The UN Security Council today formally approved a first joint mission with the Nobel Peace Prize winning global chemical arms watchdog to destroy Syria's weapons.
The Organisation for the Prohibition of Chemical Weapons and the UN have a team of 60 experts and support staff in Syria destroying Syria's production facilities while the country's civil war rages on.
The 15-member Security Council sent a letter to Ban today backing his plan to fully eradicate Syria's banned chemical arms.
Ban was to name Sigrid Kaag of the Netherlands as head of the joint mission, UN sources said. Kaag is a UN assistant secretary general working at the UN Development Program.
The Security Council's formal backing was given just as it was announced that the OPCW had been awarded the Nobel Peace Prize.
"This recognition occurs nearly 100 years after the first chemical attack- and 50 days after the appalling use of chemical weapons in Syria. Far from being a relic of the past, chemical weapons remain a clear and present danger," Ban said in a tribute to the OPCW.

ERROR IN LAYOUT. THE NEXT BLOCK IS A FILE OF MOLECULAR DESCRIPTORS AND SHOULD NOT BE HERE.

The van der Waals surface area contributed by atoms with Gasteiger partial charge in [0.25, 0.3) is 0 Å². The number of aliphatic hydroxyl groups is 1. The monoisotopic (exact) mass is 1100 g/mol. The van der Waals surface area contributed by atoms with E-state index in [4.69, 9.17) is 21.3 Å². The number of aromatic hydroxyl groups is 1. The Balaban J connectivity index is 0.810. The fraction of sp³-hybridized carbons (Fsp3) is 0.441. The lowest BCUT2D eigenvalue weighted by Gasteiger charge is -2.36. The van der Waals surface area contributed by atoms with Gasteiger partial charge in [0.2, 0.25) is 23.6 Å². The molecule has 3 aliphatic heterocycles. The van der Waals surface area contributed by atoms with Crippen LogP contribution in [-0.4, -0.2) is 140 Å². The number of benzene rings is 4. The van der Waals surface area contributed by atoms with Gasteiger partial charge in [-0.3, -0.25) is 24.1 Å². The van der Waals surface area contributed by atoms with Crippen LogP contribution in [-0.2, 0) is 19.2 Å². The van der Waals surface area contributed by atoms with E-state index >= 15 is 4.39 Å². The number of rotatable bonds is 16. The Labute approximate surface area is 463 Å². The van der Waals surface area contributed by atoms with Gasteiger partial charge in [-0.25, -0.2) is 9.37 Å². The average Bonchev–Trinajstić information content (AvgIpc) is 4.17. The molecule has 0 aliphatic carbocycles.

Ban said in a draft plan sent to the Security Council that up to 100 experts will be needed to destroy Syria's sarin, mustard gas and other chemical weapons by the middle of 2014.
He has warned they will have to operate in unprecedented danger because of a civil war that has left well over 100,000 dead.
The mission will have bases in Damascus and Cyprus, where most inspectors will stay unless they are on site visits.
A chemical weapons attack in Damascus on August 21, which left hundreds dead, sparked an international crisis that led to threats of a US military strike against Syrian government targets.
The Security Council passed a resolution on September 27 backing a Russia-US plan to destroy President Bashar al-Assad's chemical weapons which ended the military threat.
The team has been doubled to about 60 people in recent days, the UN said today.
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